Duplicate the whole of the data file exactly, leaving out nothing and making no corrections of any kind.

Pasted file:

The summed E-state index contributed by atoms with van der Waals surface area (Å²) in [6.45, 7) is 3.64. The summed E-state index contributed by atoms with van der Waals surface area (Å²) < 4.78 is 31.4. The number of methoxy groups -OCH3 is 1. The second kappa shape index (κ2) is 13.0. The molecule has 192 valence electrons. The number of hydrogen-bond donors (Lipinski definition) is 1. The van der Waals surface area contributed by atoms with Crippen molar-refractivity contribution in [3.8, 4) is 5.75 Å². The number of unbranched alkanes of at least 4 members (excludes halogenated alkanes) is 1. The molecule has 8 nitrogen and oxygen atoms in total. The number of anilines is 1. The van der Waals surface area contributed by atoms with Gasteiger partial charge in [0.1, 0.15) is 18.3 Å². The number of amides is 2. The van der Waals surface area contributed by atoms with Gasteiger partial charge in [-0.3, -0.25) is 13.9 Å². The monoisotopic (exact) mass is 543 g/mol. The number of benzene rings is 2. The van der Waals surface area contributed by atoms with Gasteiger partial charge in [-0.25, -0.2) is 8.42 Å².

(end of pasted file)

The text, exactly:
The summed E-state index contributed by atoms with van der Waals surface area (Å²) in [6.45, 7) is 3.64. The summed E-state index contributed by atoms with van der Waals surface area (Å²) < 4.78 is 31.4. The number of methoxy groups -OCH3 is 1. The second kappa shape index (κ2) is 13.0. The molecule has 192 valence electrons. The number of hydrogen-bond donors (Lipinski definition) is 1. The van der Waals surface area contributed by atoms with Crippen molar-refractivity contribution in [3.8, 4) is 5.75 Å². The number of unbranched alkanes of at least 4 members (excludes halogenated alkanes) is 1. The molecule has 8 nitrogen and oxygen atoms in total. The number of anilines is 1. The van der Waals surface area contributed by atoms with Gasteiger partial charge in [0.1, 0.15) is 18.3 Å². The number of amides is 2. The van der Waals surface area contributed by atoms with Gasteiger partial charge in [-0.3, -0.25) is 13.9 Å². The monoisotopic (exact) mass is 543 g/mol. The number of benzene rings is 2. The van der Waals surface area contributed by atoms with Gasteiger partial charge in [-0.25, -0.2) is 8.42 Å².